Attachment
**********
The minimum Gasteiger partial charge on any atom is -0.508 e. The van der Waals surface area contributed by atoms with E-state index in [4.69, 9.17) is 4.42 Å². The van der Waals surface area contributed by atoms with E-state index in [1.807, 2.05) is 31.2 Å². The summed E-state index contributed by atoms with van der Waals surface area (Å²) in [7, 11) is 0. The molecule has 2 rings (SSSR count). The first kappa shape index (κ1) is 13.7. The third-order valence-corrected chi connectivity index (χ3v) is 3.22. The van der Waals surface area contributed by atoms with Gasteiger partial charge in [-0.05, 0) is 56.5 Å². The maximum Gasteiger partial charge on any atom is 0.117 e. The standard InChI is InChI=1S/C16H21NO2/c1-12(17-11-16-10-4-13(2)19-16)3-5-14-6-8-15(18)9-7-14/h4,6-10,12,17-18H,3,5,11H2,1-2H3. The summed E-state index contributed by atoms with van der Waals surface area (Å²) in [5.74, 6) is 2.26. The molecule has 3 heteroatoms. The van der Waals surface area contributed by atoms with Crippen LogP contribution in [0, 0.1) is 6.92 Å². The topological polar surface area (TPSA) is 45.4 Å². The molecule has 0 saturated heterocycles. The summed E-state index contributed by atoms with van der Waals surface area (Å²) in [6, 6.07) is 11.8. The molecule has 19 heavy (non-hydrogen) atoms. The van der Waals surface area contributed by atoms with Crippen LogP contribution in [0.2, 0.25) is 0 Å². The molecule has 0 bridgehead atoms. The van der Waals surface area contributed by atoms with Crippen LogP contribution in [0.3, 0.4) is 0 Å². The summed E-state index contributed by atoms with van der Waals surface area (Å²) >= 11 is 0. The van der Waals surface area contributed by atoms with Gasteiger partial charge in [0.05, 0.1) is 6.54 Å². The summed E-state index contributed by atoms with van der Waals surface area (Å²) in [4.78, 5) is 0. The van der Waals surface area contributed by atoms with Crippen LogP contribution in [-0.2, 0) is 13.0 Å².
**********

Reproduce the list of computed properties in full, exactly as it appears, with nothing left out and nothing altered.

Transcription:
The minimum Gasteiger partial charge on any atom is -0.508 e. The van der Waals surface area contributed by atoms with E-state index in [4.69, 9.17) is 4.42 Å². The van der Waals surface area contributed by atoms with E-state index in [1.807, 2.05) is 31.2 Å². The summed E-state index contributed by atoms with van der Waals surface area (Å²) in [7, 11) is 0. The molecule has 2 rings (SSSR count). The first kappa shape index (κ1) is 13.7. The third-order valence-corrected chi connectivity index (χ3v) is 3.22. The van der Waals surface area contributed by atoms with Gasteiger partial charge in [-0.05, 0) is 56.5 Å². The maximum Gasteiger partial charge on any atom is 0.117 e. The standard InChI is InChI=1S/C16H21NO2/c1-12(17-11-16-10-4-13(2)19-16)3-5-14-6-8-15(18)9-7-14/h4,6-10,12,17-18H,3,5,11H2,1-2H3. The summed E-state index contributed by atoms with van der Waals surface area (Å²) in [5.74, 6) is 2.26. The molecule has 3 heteroatoms. The van der Waals surface area contributed by atoms with Crippen LogP contribution in [0, 0.1) is 6.92 Å². The topological polar surface area (TPSA) is 45.4 Å². The molecule has 0 saturated heterocycles. The summed E-state index contributed by atoms with van der Waals surface area (Å²) in [6, 6.07) is 11.8. The molecule has 19 heavy (non-hydrogen) atoms. The van der Waals surface area contributed by atoms with Crippen LogP contribution in [0.2, 0.25) is 0 Å². The molecule has 0 bridgehead atoms. The van der Waals surface area contributed by atoms with Crippen LogP contribution in [0.3, 0.4) is 0 Å². The summed E-state index contributed by atoms with van der Waals surface area (Å²) >= 11 is 0. The van der Waals surface area contributed by atoms with Gasteiger partial charge in [0.05, 0.1) is 6.54 Å². The summed E-state index contributed by atoms with van der Waals surface area (Å²) in [4.78, 5) is 0. The van der Waals surface area contributed by atoms with Crippen LogP contribution in [-0.2, 0) is 13.0 Å².